Someone has taken up Justice Stephen Breyer's invitation to challenge the constitutionality of the death penalty.
Breyer suggested in a dissenting opinion last month that the death penalty "very likely violates the Eight Amendment," and called for the U.S. Supreme Court to address "that very basic question."
The plaintiffs who lost Glossip v. Gross, the case pertaining to Breyer's dissent, on Friday filed a petition for the high court to re-hear their case.
The plaintiffs, all inmates on Oklahoma's death row, challenged the use of midazolam, the controversial drug used in several botched lethal injections. When the Supreme Court ruled against them, new execution dates were set almost immediately.
Richard Glossip, the lead plaintiff in the case, is now scheduled to be the first executed, on Sept. 16.
The plaintiff's attorneys are now arguing in their petition for a more basic reason to eliminate the death penalty: Glossip is innocent.
"That’s what I wanted them to do them the first time," Glossip told The Huffington Post by phone Friday of his attorney's argument. "We’re fighting. That’s all that matters."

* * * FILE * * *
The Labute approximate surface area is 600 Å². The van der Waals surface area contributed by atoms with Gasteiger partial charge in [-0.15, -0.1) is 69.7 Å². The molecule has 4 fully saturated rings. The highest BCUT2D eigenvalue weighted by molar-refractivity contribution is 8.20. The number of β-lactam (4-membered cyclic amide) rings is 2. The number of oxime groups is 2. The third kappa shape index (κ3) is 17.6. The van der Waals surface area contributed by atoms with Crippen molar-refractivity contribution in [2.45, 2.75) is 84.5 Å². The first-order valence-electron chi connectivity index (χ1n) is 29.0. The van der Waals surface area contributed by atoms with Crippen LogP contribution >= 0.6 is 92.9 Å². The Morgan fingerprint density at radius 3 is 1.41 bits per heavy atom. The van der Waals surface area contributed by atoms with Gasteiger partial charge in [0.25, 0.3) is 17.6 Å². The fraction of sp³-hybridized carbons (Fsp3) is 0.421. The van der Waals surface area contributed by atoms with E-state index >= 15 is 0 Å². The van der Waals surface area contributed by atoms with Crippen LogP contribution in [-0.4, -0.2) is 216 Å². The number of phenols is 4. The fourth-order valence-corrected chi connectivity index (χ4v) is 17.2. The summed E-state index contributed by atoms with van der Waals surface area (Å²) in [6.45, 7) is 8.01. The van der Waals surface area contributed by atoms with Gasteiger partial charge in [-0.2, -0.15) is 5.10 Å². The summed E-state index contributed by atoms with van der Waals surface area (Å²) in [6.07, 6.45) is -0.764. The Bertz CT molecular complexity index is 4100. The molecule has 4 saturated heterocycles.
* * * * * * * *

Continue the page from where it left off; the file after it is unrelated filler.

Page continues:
"It would be appropriate for the Court to use this case to address the constitutionality of the death penalty because the outcome will turn not on facts specific to any single litigant, but on circumstances common to the administration of the death penalty," the petition reads.
Breyer wrote in his dissent that the “circumstances and the evidence of the death penalty’s application have changed radically” since the court upheld the constitutionality of the death penalty nearly 40 years ago.
The unusually fiery oral arguments in Glossip v. Gross were only a warmup to the scathing dissenting opinions the liberal justices would eventually pen -- opinions Justice Antonin Scalia dismissed as "gobbledy-gook."
“It’s a long shot, but the Breyer dissent was inviting people to challenge the death penalty," Kathleen Lord, one of Glossip's attorneys not involved in the latest Supreme Court filing, told The Huffington Post Friday. "They just accepted the invitation."
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